Germany: Poorest half of population owns just 1 percent of wealth

By Denis Krasnin
3 February 2016

This year will see the publication of the fifth poverty and wealth report by the German Ministry of Labour and Social Affairs. It is to include three main topics: “Impact of atypical employment forms on career development and income earned in the course of life, the relevance of areas of social segregation (increasing ‘ghettoisation’ and poverty within cities), and wealth.”

Under the heading of wealth, already published figures for 2013 are included. The Passauer Neue Presse drew attention to last week: inequality of wealth among households is steadily widening. The top 10 percent owns more than half (51 percent) of the wealth, while the poorest half owns a mere 1 percent.

Since the Social Democratic Party (SPD)-Green government under Gerhard Schröder took office 18 years ago, the process of growing social inequality has accelerated. In 1998, the bottom half of the population owned 2.9 percent of the wealth. Their percentage of the wealth thus shrank by two thirds over the intervening period, while the top 10 percent saw their share rise by more than 6 percent.

As with all statistical projections, these figures fail to show the full social reality. In fact, social inequality in Germany is much more pronounced.

One reason for this is that the “income and consumer investigation” (EVS) of the federal agency for statistics, on which the latest figures are based, does not take millionaires or billionaires into account. In Germany in 2014, according to a wealth report by consultancy firm Capgemini and RBC Wealth Management, there are more than 1.14 million people with wealth worth more than US$1 million.

This tiny minority of the population does not generally take part in wealth surveys, such as the EVS study—at least not in sufficient numbers to provide accurate statistical projections. Money and property wealth are investigated, as well as loans, debts and income from employment or social welfare. Details on household income of more than €18,000 per month are so rare that they are not reflected in the statistics.

In addition, it is difficult for statisticians to gather accurate data about capital income. The Süddeutsche Zeitung acknowledged, “Capital income like interest, dividends or speculative profits, which flow overwhelmingly to wealthy households,” are captured only partially. Recent studies by the European Economic Research Centre and trade union-aligned Hans Böckler Foundation pointed this out.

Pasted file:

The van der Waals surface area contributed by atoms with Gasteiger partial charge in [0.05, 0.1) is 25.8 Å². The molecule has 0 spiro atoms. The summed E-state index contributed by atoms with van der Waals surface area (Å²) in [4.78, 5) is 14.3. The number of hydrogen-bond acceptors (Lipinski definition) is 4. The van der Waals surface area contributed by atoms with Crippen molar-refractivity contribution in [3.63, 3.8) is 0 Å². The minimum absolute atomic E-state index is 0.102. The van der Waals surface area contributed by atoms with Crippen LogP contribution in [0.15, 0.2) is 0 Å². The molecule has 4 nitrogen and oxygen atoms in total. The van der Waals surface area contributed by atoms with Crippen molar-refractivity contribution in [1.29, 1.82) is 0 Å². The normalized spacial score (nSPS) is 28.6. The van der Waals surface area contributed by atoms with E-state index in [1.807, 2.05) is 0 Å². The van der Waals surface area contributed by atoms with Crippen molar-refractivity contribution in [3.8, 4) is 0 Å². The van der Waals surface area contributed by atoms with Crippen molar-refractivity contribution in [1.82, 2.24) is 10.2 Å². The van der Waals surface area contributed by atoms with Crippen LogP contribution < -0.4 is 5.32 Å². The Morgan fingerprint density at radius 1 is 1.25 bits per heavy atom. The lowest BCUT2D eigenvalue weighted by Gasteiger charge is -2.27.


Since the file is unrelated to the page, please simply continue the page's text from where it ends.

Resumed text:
The Ministry of Labour and the Süddeutsche Zeitung also drew attention to the fact “that in international comparison [of social inequality], Germany performs badly, because the percentage of land and property owners in the population is lower than in the eurozone.” In addition, many young people had their own household, but possessed no wealth.

Along with the points made by the ministry, another more important factor is responsible for the growth in social inequality: the vast majority of the population do not participate in the speculative activity of the banks on the stock market. In addition, temporary labour contracts and other atypical employment relations have had a grave impact on wealth distribution.

In spite of the reasons given for the limited picture of social reality presented, the published figures make clear that social inequality in Germany has already reached dramatic proportions. Sections of the ruling elite are increasingly concerned about this. In a comment in the Süddeutsche Zeitung, Heribert Prantl remarked at the beginning of last week that “inequality cannot go beyond a certain limit, otherwise it takes away our freedom.”

The latest lead article in Der Spiegel also points out that “inequality in the industrialised world is [threatening] to reach the obscene level it did in the 1920s, when American author F. Scott Fitzgerald wrote The Great Gatsby .”

Der Spiegel accused the “West’s political elite” of talking a lot about inequality while doing nothing about it. It pointed to the reaction of the “rich and powerful” to the latest Oxfam report on income inequality and painted a picture of growing concern over the uncontrolled development of capitalism.

The development charity Oxfam has reported annually in January “that a declining number of super-rich own a greater percentage of global wealth. Currently it is 62 billionaires and multibillionaires who own around half of the world’s wealth.” Following this, the global elites meet “annually for their glamorous conference in Davos, Switzerland” to complain that “they have once again become a bit richer and more powerful [and] to note disappointedly that nothing can be done to reverse this.”

Der Spiegel declares, “One does not have to be a Marxist to describe the concentration of wealth on both sides of the Atlantic as ‘neo-feudal’.”

One also does not have to be a Marxist to know that the social, geopolitical and economic contradictions to which the ruling elite has no answer—other than rearmament, the drive to war and the destruction of democratic rights—will provoke great social struggles with revolutionary implications. This is precisely the fear behind the concerned commentaries in Germany’s bourgeois press.

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